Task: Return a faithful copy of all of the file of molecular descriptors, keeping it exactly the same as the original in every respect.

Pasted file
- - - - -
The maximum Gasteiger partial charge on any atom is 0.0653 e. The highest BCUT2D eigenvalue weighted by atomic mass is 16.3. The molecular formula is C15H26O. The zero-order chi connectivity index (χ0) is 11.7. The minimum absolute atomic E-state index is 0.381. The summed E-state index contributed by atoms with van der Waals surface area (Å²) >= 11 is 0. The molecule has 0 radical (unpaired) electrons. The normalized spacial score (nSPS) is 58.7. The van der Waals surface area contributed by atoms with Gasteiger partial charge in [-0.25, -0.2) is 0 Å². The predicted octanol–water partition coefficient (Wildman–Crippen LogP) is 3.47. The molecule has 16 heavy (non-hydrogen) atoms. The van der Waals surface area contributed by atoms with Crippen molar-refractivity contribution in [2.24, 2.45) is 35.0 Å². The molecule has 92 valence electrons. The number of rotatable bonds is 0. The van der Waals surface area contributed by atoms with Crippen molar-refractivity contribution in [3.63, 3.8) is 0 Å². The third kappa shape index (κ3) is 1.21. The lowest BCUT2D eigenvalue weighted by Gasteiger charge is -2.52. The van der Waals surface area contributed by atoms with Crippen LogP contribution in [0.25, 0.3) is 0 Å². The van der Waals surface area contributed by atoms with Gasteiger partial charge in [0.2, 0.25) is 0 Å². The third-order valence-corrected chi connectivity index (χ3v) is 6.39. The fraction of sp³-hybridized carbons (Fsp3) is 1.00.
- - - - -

The maximum Gasteiger partial charge on any atom is 0.0653 e. The highest BCUT2D eigenvalue weighted by atomic mass is 16.3. The molecular formula is C15H26O. The zero-order chi connectivity index (χ0) is 11.7. The minimum absolute atomic E-state index is 0.381. The summed E-state index contributed by atoms with van der Waals surface area (Å²) >= 11 is 0. The molecule has 0 radical (unpaired) electrons. The normalized spacial score (nSPS) is 58.7. The van der Waals surface area contributed by atoms with Gasteiger partial charge in [-0.25, -0.2) is 0 Å². The predicted octanol–water partition coefficient (Wildman–Crippen LogP) is 3.47. The molecule has 16 heavy (non-hydrogen) atoms. The van der Waals surface area contributed by atoms with Crippen molar-refractivity contribution in [2.24, 2.45) is 35.0 Å². The molecule has 92 valence electrons. The number of rotatable bonds is 0. The van der Waals surface area contributed by atoms with Crippen molar-refractivity contribution in [3.63, 3.8) is 0 Å². The third kappa shape index (κ3) is 1.21. The lowest BCUT2D eigenvalue weighted by Gasteiger charge is -2.52. The van der Waals surface area contributed by atoms with Crippen LogP contribution in [0.25, 0.3) is 0 Å². The van der Waals surface area contributed by atoms with Gasteiger partial charge in [0.2, 0.25) is 0 Å². The third-order valence-corrected chi connectivity index (χ3v) is 6.39. The fraction of sp³-hybridized carbons (Fsp3) is 1.00.